Like Father, Like Son
Have you ever wondered how rainfall makes its way from clouds up in the Sky to the fast-flowing rivers of Earth?
Well, the slope of the Earth surface shapes areas that collect rainfall and direct it to a single point in a river. These areas can be as small as a football field and as large as covering half of the United States. We call them hydrologic catchments, and they are precisely what I want to talk to you about today. But before that, let’s talk about us, Humans.
Nice spot to take photos of Los Angeles Skyline
LA downtown has a nice skyline at Sunset. A lot people go to the area at the intersection of Grand Ave. and 3rd/4th street to enjoy Sunset or take photos. It is a nice spot, but sometimes can be very crowded.
A hidden spot that gives you an equally nice view of LA downtown is located in the 1st street (at the bridge passing above Figueroa St.). I took this photo at Sunset from this hidden spot. It is always empty and parking is never a problem there. Enjoy the view and thank me later.
Intro to Sudanese Music
Sudan boasts a tremendously rich musical culture. Situated at the heart of Africa, bridging the Arab World with Sub-Saharan Africa, Sudan occupies a cultural crossroads that gives rise to a distinctive genre of music. In this blog, I will focus solely on the music of Central Sudan, also known as Omdurman music. This genre serves as a unifying force, bringing together Sudanese people. Sudan also has other genres specific to particular regions such as Western, Northern, Eastern, and South Sudan, which I will explore in future blogs.
Omdurman Music emerged in the early 1900s, characterized by its use of simple musical instruments and a strong emphasis on vocal performance. Often referred to as "Hakiba" music, it is renowned for its lyrical depth and suitability for group/chorus singing. You can listen to an example of this music in an old recording found here: https://www.youtube.com/watch?v=4q0S26TKUzk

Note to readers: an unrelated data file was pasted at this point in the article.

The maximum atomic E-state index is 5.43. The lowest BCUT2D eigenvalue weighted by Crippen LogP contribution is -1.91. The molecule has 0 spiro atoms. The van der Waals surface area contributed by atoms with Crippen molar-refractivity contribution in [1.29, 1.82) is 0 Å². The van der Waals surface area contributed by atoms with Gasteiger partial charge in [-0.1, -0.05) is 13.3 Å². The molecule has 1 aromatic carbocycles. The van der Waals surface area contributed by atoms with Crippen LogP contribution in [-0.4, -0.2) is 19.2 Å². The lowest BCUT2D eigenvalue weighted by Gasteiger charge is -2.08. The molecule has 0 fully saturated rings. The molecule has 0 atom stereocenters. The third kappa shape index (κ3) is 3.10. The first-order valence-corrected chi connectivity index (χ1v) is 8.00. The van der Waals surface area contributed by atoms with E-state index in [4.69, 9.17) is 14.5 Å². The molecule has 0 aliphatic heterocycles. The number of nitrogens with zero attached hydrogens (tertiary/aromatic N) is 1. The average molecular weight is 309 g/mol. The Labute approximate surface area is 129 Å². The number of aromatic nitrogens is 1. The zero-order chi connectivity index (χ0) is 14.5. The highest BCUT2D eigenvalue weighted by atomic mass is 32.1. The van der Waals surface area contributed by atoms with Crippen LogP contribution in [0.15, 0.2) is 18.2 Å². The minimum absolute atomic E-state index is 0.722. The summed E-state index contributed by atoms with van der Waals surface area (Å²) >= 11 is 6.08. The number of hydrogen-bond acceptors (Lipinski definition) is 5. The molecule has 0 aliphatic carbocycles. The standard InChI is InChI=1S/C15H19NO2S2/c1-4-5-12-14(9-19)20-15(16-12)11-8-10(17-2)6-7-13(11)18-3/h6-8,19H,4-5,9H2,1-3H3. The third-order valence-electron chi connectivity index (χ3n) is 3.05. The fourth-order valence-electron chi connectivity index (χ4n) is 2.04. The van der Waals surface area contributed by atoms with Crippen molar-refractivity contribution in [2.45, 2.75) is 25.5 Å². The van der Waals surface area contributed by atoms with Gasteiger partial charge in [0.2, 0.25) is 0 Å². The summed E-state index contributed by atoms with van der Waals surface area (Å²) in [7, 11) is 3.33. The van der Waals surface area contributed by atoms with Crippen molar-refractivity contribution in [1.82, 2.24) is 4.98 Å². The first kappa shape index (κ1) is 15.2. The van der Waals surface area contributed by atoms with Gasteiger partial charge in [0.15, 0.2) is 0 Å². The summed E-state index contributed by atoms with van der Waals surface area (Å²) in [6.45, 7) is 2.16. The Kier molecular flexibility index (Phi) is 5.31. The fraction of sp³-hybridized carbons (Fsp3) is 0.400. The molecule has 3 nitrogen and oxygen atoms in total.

In the decades following the Hakiba era, Omdurman music underwent a transformation with the introduction of new musical instruments like the violin, guitar, piano, accordion, and others. This era, spanning from the early 1930s to the 1960s, produced some of Sudan's most prominent musicians, including Ibrahim al Kashif, Mohammed Wardi, Mohammed El Amin, and many others. Unlike the preceding Hakiba era, the focus shifted to innovative use of musical instruments, with less emphasis on vocals and group singing. It is challenging to select representative songs from this era due to the abundance of excellent music; however, here are three examples: Mohammed Wardi_El Tayr El Mohajer, Mohammed El Amin_You'll learn, Osman Hussein_Oshrat Elayam.
The mid-1970s marked the beginning of a new era in Omdurman music, often referred to as contemporary Omdurman music. During this time, the style of lyrics took on a unique form, drawing from the tools of modern poetry. Many lyricists from this period came from a background in acting and theater. One of the most influential figures of the 1970s and 80s Omdurman music was the late Mostafa Sid Ahmed. Here is an example of his excellent music: Mostafa Sid Ahmed_The Noble Sadness.